By Cliff Corcoran
June 13, 2012

Alex Rodriguez's 23rd career grand slam came at an ideal time for the Yankees, tying the game in the eighth inning Tuesday night. (Reuters)

The Yankees were trailing 4-0 with the bases loaded and one out in the top of the eighth inning in Atlanta Tuesday night when Alex Rodriguez lined a full-count sinker from Jonny Venters over Turner Field’s left-field wall for a grand slam. That well-timed blast not only tied the game, it tied Lou Gehrig’s 74-year-old record for the most career grand slams in major league history at 23. The perception of Rodriguez as a player who wilts in the clutch is one that carries a lot of baggage, including confirmation biases, self-fulfilling prophesies, Rodriguez’s likeability or lack thereof and the concept of clutch hitting as a repeatable skill. Rodriguez’s performance in the 2009 postseason alone —he hit .365/.500/.808 with six home runs and 18 RBIs across 68 plate appearances, a huge part of why the Yankees took home the Commissioner’s Trophy that year—did a lot to silence his critics. Tying Gehrig for the grand slam record should finish the job.

A-Rod's latest achievement may not seem all that surprising. After all, he has hit a lot of home runs, so it only makes sense that a fair number of them were grand slams. His record-tying slam on Tuesday night was the 639th round-tripper of his career, good for fifth on the all-time list. However, none of the four men ahead of him on that list (Barry Bonds, Hank Aaron, Babe Ruth and Willie Mays) hit more than 16 grand slams, a total achieved by both Aaron and Ruth. What allowed Rodriguez to tie the record while still more prolific home run hitters failed to do so was a combination of clutch hitting and, equally important, clutch opportunities.

In general, when the bases are loaded, hitters tend to hit for a higher average and for more power but with a lower on-base percentage, the result of pitchers being on the ropes and forced to throw strikes. For example, last year, the average major leaguer hit .255/.321/.399 overall, but .270/.308/.420 with the bases loaded. Rodriguez’s career splits show a similar effect, but the increase in his average and power numbers is far more dramatic. Including Tuesday night’s game, Rodriguez is a career .301/.386/.564 hitter but has hit a tremendous .346/.393/.706 in 281 career plate appearances with the bases loaded. By comparison, Aaron and Mays, who have comparable career slash stats to Rodriguez, hit .308/.309/.571 and .314/.351/.522, respectively, with the bags juiced (though that data is admittedly incomplete because complete play-by-play data for every game only goes back to 1974).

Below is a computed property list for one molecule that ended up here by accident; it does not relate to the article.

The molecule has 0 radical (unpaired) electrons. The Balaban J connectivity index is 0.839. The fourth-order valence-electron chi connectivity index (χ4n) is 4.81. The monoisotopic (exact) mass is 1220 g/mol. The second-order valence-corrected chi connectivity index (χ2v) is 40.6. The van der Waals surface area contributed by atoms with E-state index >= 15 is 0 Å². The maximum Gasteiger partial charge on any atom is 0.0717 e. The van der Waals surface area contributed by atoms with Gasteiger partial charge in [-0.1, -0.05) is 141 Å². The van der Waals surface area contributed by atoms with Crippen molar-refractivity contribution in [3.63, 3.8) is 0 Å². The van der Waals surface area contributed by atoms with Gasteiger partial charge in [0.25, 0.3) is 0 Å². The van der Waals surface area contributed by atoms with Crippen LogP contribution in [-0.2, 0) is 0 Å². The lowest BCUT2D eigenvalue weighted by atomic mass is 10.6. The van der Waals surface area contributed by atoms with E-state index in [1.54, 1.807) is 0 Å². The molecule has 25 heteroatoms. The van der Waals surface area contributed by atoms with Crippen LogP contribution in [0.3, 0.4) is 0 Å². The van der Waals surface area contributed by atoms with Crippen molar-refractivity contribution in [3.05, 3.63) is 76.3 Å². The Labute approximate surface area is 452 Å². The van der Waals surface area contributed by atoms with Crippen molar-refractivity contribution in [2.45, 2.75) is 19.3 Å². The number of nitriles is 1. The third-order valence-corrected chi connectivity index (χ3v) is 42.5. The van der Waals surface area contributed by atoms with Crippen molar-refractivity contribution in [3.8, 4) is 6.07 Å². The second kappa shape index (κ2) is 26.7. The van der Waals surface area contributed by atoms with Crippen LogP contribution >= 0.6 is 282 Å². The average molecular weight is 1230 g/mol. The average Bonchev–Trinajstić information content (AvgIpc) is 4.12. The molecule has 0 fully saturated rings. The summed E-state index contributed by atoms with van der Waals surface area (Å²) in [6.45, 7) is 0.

Impressive as Rodriguez’s career performance with the bases loaded may be, grand slams are an opportunity-dependent statistic that relies heavily on the performance of a player’s teammates (putting it in a class with runs batted in, a statistic which has been largely devalued by the sabermetric community). Indeed, since 1974, just six players have had more plate appearances with the bases loaded than Rodriguez. Two of those six, Eddie Murray (who tops the list with 302 PA) and Manny Ramirez, also rank in the top four on the career grand slams list (Ramirez is third at 22, Murray fourth at 19).

Thus, Rodriguez tied Gehrig’s record, which has stood since 1938, not just because he has hit a ton of home runs, but that he has hit a ton of home runs and had a ton of plate appearances with the bases loaded. However, looking back over the period from 1974 to the present, he hasn’t been far and away the best home run hitter with the bases loaded. In fact, among hitters with 100 or more plate appearances with the bases loaded over that span, he ranks seventh on the list of fewest plate appearances per grand slam:

Player PA HR PA/HR
1. Travis Hafner




2. Dave Kingman




3. Richie Sexson




4. Albert Belle




5. Mark McGwire




6. Ryan Howard




7. Alex Rodriguez




8. Carlos Lee




All statistics with bases loaded, only. Kingman’s numbers include the 1971-1973 seasons.

Hafner hit half of his grand slams in 2006, tying Don Mattingly’s single-season record of six set in 1987, despite coming to the plate just 16 times with the bases loaded that season. Mattingly had 21 PA with the bases laoded in ‘87.

Get used to marking Rodriguez’s milestones, by the way. He’s no longer a lock to break the all-time home run record (he needs 123 to tie Bonds' mark of 762 and injuries have been sapping his power and playing time in recent seasons), but he is now just 21 homers shy of Mays’ famous 660, and 163 hits shy of 3,000 and should reach both totals next year. With five-plus years left on his contract, he could get the home run record by averaging fewer than 24 round-trippers a year and could break Hank Aaron’s career record for RBIs by averaging fewer than 75 per season (he’s 375 behind). Oh, and every grand slam he hits from here on out will set a new career record.

Not bad for a guy who can't hit in the clutch.

-- By Cliff Corcoran

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